Do we owe unborn babies a duty of care?

Visit my website to learn more about my services. Traditionally, fetuses are not owed a duty of care by midwives and doctors. The duty of care is owed to the woman who carries the baby, and her decisions are generally respscted, even if those decisions are not in the best interests of the baby. This case challenges the notion that midwives and doctors do not owe a duty of care to a fetus.


Does an obstetrician have a duty of care to an unborn child?

... a 2008 court decision that found a doctor had no such obligation in the case of a girl born with birth defects because of an acne drug prescribed to her mother, says no.

But the family of another child says yes.

The issue will be argued today in a London .... courtroom. The ... family ... has brought a motion before the courts on behalf of their 8-year-old son, Kevin, born with hypoxic ischemic encephalopathy, or brain damage caused by oxygen deprivation.

He has since been diagnosed with cerebral palsy – the result, his family says, of negligence on the part of three obstetricians and four obstetrical nurses at ... Hospital.

For the last seven years, the [family] have been embroiled in a legal battle with the hospital ... claiming that the mother ... was given too much of the drug oxytocin to speed up labour and then not adequately monitored.

The defendants deny the allegations ... the court will deal explicitly with the duty-of-care issue ...

The family's lawyer ... says the [family] were recently thrown a curve ball by the defendants, who are claiming to have no duty toward an unborn child.

... the hospital cites an important legal decision that came down last year ... which found that doctors cannot owe a duty of care to unconceived children because their primary obligation is to their female patients.

"Because the woman and her fetus are one – both physically and legally – it is the woman whom the doctor advises and who makes the treatment decisions affecting herself and her future child," the decision read.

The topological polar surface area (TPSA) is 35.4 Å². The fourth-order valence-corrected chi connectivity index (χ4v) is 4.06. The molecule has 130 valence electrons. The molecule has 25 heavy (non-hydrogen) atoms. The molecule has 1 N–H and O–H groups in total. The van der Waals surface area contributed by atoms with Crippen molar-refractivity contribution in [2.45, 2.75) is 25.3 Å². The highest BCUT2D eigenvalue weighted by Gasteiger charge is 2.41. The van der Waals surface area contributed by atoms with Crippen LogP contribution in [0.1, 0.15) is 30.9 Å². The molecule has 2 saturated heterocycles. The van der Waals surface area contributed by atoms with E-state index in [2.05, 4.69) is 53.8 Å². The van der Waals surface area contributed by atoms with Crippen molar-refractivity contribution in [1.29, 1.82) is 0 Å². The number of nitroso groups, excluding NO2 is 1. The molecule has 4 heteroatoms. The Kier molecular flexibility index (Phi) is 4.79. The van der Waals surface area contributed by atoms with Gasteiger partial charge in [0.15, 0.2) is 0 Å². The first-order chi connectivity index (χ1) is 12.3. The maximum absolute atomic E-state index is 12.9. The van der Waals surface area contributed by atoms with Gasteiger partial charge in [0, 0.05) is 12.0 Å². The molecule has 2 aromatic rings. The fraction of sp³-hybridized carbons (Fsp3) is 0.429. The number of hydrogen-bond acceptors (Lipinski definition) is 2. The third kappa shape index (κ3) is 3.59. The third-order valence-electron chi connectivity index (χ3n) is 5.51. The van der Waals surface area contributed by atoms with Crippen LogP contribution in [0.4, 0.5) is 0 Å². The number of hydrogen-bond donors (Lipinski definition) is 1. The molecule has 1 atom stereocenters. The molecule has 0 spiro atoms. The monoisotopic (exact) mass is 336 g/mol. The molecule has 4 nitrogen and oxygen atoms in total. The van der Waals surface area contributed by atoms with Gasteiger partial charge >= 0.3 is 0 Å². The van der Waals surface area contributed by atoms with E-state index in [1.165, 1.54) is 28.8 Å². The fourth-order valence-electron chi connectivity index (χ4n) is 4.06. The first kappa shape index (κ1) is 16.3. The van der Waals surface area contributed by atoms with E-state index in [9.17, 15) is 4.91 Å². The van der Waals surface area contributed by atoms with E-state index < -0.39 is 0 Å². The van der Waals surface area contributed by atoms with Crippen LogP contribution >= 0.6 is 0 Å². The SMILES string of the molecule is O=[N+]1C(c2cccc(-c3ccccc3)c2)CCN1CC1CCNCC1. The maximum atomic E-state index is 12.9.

The case involved Jaime ... who was left with birth defects from an acne drug taken by her mother.

A [doctor] ... prescribed the drug Accutane, which is known to cause catastrophic injuries to a fetus. He believed there was no chance the mother would become pregnant because her husband had undergone a vasectomy. But the vasectomy failed and Jaime was born without a right ear and with portions of her face paralyzed.

"The decision of (the) ... Court of Appeal ... is ... that no such duty [of care to an unborn baby] was owed," ...

But Legate maintains the two cases are entirely different and argues that the findings from the Paxton case should have no bearing on Kevin's.

... the ... Superior Court of Justice, arguing that health-care providers did, indeed, have a duty of care to Kevin in the critical hours leading to his birth ...

The finding could set a precedent for future cases and potentially see interventions forced on women that are felt to be in the best interests of the (unborn) baby.

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